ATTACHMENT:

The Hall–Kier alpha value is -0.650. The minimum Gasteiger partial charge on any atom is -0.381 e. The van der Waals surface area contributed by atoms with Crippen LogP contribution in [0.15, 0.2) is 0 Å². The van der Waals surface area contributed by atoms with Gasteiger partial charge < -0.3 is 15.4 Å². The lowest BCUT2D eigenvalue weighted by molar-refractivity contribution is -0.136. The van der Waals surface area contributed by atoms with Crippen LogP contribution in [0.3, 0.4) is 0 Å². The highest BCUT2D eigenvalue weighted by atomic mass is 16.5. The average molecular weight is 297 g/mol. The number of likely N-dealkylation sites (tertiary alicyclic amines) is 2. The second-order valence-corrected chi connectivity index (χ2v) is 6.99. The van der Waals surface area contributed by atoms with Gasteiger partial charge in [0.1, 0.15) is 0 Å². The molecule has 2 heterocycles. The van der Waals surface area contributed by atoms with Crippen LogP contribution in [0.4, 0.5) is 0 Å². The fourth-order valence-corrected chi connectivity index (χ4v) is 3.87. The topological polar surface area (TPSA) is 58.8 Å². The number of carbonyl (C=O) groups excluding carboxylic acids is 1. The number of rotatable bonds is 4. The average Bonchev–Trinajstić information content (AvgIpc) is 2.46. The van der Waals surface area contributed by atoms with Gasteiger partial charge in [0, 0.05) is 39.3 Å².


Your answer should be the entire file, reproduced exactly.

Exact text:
The Hall–Kier alpha value is -0.650. The minimum Gasteiger partial charge on any atom is -0.381 e. The van der Waals surface area contributed by atoms with Crippen LogP contribution in [0.15, 0.2) is 0 Å². The van der Waals surface area contributed by atoms with Gasteiger partial charge < -0.3 is 15.4 Å². The lowest BCUT2D eigenvalue weighted by molar-refractivity contribution is -0.136. The van der Waals surface area contributed by atoms with Crippen LogP contribution in [0.3, 0.4) is 0 Å². The highest BCUT2D eigenvalue weighted by atomic mass is 16.5. The average molecular weight is 297 g/mol. The number of likely N-dealkylation sites (tertiary alicyclic amines) is 2. The second-order valence-corrected chi connectivity index (χ2v) is 6.99. The van der Waals surface area contributed by atoms with Gasteiger partial charge in [0.1, 0.15) is 0 Å². The molecule has 2 heterocycles. The van der Waals surface area contributed by atoms with Crippen LogP contribution in [0.4, 0.5) is 0 Å². The fourth-order valence-corrected chi connectivity index (χ4v) is 3.87. The topological polar surface area (TPSA) is 58.8 Å². The number of carbonyl (C=O) groups excluding carboxylic acids is 1. The number of rotatable bonds is 4. The average Bonchev–Trinajstić information content (AvgIpc) is 2.46. The van der Waals surface area contributed by atoms with Gasteiger partial charge in [0, 0.05) is 39.3 Å².